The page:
“Sons and Daughters of the Suns” begins with slow-moving elegance, but at the insistent riff of McBee’s bass the group switches gears to an empowered, gospel-inflected groove. This is really Callins’ piece: he steals the show with his bluesy, knotty playing, never putting the trumpet down until the final cadence. The finale, “Triumph,” opens with a gutbucket theme similar to Archie Shepp’s work around the same time. But the idyll is short-lived, as a spluttering trumpet line leads the group into the sublime vamps we’ve grown so accustomed to hearing from them, those circular, perpetual melodies driving the quintet to greater heights… One should not underestimate the impact of Bonner’s piano with its beautiful, crystalline patterns, nor McBee, who is mainly responsible for atmosphere with his resounding, elastic bass runs. The best “spiritual jazz” is always found at this nexus between personal meditation and militant action, and Jothan Callins’ Winds of Change plays out that paradox with as much brilliance as any of its better-known contemporaries.

Jothan Callins - Winds of Change (Triumph, 1975)
256 kbps, 81.8 mb


Michael said...

Just got my hands on this album myself. It's some pretty great stuff.

I gotta recommend that you dig a little deeper into Ra's catalogue, though. It's guaranteed to keep you busy with a lot of great music to listen to!

Bill Barton said...

Thanks a lot for this album, Seth! It definitely ranks up there with some of the best material of its time. Man, this guy could be mentioned in the same breath with Woody Shaw, Charles Tolliver, Hannibal and a select few others. Great stuff!!!!!

jlb418 said...

thank you

Reza said...

Yeah certainly a great album, grabbed this from the sadly gone church number 9 blog

While here I did grab one of those Jerzy Mlian's though thanks

Ok to link you ?

Anonymous said...

Archie Shepp Quartet in Moscow 22Sep 2007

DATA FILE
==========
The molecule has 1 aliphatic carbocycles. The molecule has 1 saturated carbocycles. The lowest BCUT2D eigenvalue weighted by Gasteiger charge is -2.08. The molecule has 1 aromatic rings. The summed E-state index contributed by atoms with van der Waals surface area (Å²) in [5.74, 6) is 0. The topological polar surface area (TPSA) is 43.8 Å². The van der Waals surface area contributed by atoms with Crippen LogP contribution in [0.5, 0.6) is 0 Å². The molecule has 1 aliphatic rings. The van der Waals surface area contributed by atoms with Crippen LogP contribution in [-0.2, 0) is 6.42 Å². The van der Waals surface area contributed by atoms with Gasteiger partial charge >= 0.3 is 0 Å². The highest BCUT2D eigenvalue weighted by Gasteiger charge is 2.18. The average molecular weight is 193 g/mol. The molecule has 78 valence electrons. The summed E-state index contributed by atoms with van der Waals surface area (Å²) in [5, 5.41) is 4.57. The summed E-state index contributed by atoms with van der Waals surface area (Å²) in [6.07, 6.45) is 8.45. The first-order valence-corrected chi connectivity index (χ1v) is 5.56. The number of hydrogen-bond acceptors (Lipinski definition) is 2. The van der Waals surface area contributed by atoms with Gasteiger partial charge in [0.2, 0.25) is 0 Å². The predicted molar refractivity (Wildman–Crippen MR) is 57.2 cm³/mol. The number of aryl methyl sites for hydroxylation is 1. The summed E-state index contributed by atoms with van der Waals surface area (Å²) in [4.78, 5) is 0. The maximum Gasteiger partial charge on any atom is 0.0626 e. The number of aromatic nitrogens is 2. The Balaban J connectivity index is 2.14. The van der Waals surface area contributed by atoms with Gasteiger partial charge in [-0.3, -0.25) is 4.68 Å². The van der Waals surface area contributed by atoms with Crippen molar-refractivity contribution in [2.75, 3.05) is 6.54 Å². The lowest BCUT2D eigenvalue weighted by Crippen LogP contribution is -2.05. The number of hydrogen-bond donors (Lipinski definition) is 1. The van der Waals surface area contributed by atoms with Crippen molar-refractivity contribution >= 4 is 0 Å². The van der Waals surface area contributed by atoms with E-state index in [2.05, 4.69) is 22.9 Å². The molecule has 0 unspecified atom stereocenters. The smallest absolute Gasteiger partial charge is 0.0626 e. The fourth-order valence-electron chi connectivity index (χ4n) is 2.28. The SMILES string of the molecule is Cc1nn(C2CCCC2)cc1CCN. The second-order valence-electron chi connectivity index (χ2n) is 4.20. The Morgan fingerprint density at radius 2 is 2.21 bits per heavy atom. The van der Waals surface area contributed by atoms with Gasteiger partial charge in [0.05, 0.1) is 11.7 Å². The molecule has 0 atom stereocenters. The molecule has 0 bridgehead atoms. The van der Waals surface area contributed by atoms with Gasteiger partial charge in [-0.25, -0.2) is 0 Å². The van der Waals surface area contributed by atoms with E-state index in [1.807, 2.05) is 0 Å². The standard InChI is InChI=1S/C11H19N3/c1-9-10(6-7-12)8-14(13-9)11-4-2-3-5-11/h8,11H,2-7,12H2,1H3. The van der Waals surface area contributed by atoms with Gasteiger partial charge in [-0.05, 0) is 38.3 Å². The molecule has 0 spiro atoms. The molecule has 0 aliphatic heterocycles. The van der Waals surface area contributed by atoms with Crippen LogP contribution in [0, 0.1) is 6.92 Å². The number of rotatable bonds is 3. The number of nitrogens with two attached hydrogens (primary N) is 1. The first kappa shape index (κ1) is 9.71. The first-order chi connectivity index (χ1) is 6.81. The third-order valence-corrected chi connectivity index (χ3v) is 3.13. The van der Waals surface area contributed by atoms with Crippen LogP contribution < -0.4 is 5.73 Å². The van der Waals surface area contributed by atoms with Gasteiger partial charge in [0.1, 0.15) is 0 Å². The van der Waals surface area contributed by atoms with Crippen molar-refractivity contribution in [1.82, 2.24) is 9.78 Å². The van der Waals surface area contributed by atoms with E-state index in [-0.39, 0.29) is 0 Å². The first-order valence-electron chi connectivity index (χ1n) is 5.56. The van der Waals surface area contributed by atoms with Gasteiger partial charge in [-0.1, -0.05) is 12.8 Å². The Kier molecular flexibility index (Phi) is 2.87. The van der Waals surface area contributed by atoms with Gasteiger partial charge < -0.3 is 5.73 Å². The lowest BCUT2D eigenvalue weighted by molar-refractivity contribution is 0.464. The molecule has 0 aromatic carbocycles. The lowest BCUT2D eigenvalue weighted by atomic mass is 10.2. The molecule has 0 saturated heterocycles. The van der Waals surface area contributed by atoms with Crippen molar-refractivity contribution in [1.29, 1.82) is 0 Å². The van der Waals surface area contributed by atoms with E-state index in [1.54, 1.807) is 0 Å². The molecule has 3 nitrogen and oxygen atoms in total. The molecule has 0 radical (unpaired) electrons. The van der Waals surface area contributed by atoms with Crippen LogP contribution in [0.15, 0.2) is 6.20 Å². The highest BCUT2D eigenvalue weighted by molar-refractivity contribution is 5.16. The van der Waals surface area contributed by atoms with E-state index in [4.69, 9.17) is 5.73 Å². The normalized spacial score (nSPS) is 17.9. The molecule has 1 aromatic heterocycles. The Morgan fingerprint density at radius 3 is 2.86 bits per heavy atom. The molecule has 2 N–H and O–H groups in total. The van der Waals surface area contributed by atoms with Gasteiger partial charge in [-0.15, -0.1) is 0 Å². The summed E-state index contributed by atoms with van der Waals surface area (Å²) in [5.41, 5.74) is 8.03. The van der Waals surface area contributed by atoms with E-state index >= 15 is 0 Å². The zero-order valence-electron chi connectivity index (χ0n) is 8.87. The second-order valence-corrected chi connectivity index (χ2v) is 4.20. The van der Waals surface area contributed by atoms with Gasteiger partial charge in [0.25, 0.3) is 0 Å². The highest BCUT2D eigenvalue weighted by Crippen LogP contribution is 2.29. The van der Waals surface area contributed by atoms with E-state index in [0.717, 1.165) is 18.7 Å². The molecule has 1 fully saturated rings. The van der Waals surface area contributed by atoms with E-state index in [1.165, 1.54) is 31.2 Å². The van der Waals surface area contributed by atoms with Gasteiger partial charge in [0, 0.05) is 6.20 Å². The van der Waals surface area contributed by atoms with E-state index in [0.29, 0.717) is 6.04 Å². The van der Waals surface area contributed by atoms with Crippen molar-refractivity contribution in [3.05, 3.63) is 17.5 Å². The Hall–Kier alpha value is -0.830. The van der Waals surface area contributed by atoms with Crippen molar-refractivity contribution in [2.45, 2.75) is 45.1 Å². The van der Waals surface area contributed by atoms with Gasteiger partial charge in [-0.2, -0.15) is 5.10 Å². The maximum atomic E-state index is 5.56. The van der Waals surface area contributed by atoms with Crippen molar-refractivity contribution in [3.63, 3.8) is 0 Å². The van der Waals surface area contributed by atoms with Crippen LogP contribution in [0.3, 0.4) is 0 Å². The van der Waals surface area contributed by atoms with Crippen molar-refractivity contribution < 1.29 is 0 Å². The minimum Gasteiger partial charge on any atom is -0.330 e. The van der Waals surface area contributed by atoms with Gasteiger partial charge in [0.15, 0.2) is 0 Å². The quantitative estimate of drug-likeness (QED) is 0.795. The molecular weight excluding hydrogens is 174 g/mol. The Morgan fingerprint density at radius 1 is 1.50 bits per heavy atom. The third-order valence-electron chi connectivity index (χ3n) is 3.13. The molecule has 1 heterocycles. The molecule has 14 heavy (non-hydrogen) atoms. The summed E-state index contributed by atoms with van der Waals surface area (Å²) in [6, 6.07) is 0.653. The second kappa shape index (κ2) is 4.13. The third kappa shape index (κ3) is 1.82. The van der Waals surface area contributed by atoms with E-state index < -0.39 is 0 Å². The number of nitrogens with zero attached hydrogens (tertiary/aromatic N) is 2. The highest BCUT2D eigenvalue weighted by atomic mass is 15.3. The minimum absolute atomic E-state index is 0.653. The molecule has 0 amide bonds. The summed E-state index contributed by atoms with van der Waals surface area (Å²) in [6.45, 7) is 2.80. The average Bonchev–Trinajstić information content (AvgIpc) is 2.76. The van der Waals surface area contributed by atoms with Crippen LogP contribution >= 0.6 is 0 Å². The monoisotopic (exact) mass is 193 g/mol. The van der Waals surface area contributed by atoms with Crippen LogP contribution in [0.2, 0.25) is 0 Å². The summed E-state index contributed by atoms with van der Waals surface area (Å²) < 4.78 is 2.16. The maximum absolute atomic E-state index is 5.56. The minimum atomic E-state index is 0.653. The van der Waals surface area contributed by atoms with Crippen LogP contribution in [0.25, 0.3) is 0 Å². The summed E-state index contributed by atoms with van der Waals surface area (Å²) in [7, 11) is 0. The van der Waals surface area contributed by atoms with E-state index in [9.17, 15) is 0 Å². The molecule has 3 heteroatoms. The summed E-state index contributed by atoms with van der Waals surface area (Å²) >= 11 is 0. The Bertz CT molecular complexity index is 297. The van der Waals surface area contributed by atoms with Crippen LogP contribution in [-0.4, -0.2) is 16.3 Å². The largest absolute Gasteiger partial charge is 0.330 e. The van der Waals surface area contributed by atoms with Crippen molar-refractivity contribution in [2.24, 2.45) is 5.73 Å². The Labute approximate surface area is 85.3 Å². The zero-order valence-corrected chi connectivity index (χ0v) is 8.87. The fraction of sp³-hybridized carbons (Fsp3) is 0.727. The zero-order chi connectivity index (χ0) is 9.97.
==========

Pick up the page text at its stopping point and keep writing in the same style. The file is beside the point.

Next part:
jcallins said...

My name is Joel Aldrich Jothan Callins, and Jothan Callins was my uncle and musical hero. Many thanks to you for your kind words.

Jonas said...

A big thanks for this album..!!
A truly wonderful record.


ish said...

Wow just listening to this album. Thanks for the download. What a find.

I'm gonna link to you on my blog if that's okay.

g.raf said...

hi, it seems myself and ish came across this amazing album long after you posted it. thank you for sharing it!

neil said...

This guy is so good and so under-rated.

Thank you for putting him out there again...

taro nombei said...

greetings from Japan..
arrived on your fine blog thanks to a mention by James (Nothing Is v2.0).
Looking forward to hearing this. Much appreciated!

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Anonymous said...

Long live Jothan Callins!
It was indeed a pleasure to know and to perform with him and his band, and though it was many years ago, it remains one of my treasured memories.
Through him, I got to know Sun-ra, Pharoh Sanders, Scobie Stroman, John Gilmore, and a host of other unsung heroes of the jazz world.
But perhaps the best past of known in Jothan was the many insightful conversations about music and life.